Machine learning can almost always predict a monster hit exactly

Flowers by Miley Cyrus, Kill Bill by SZA, Escapism by Raye: they are all huge hits of 2023. Great songs, but what really makes it a hit? Is there some kind of magic or lottery that causes that, or is it somehow measurable when a certain number becomes a gigahhit? Well, at least it can be predicted, so hits apparently have something in common. Machine learning can almost always predict exactly which songs will storm the charts.

Machine learning

A lot of music is released every day, especially now that AI can also make music (which is not allowed to win prizes). How do you deal with that as a radio station? Or as a streaming service? What are you pushing forward to be even more of a hit? AI was once developed to help predict that, but it only got it right on half of the hits. However, thanks to machine learning, there is still a success story to tell.

Researchers at Claremont Graduate University have linked neurological data to machine learning, which made it possible to predict hits very well. The researchers put sensors on people and then had them listen to 24 songs and write down their preferences. As they listened and judged, their brain responses were watched by the scientists, and specifically the part that controls mood was where machine learning could work its magic. Successfully. Without machine learning, it was possible to predict a hit in 69 percent of the cases based on that mood part of the brain, while that was much higher with machine learning. In a whopping 97 percent of cases, machine learning was right.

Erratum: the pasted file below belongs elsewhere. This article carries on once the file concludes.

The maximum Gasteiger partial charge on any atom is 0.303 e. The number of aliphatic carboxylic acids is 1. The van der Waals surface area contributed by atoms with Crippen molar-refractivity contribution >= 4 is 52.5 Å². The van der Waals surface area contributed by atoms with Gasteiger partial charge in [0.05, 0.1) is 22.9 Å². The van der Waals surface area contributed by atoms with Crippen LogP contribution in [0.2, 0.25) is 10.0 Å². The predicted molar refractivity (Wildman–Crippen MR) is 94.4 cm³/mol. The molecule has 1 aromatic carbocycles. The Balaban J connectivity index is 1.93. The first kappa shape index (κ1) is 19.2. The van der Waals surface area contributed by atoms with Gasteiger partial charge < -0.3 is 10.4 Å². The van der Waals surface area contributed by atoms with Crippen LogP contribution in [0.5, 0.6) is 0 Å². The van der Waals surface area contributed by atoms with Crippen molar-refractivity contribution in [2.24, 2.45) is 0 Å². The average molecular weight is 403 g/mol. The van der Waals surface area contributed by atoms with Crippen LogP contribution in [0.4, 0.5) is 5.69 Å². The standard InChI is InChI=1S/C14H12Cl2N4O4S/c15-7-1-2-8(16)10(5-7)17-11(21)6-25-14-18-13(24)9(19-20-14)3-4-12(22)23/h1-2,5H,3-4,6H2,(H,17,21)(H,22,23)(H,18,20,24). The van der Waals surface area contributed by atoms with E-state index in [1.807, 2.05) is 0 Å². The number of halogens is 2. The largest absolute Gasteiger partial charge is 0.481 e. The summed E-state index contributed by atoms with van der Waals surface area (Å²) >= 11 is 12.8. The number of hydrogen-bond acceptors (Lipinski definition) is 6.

High expectations

The researcher says that it takes neural activity from just 33 people to estimate whether millions of people will listen to a particular song. Even if the machine learning only heard 1 minute of the song, it still correctly predicted whether the song will be a hit 82 percent of the time. Very handsome. And it also says something about our brain: so we can probably figure out quite quickly whether a song is ‘our thing’ or not. It is undoubtedly not for nothing that many people know after hearing one tone of a song which song it is. Music does something special to our brain: that’s why it has such a good effect on people with Alzheimer’s.

Imagine Spotify investing in this kind of machine learning? Then you no longer have to spend the entire New Music Friday to discover music that you like. On the other hand, that is also a shame: that box of bonbons that Spotify serves you every Friday, it also has something. We are also curious to what extent there are differences between different people, or whether we are really not all that special and still really all go for the same hits. But in general, machine learning can predict it very accurately, so who knows where this will go. We can’t predict it, but machine learning might.

Laura Jenny

When she’s not tapping, she’s traveling around the wonderful world of entertainment or some cool place in the real world. Mario is the man of her life,…

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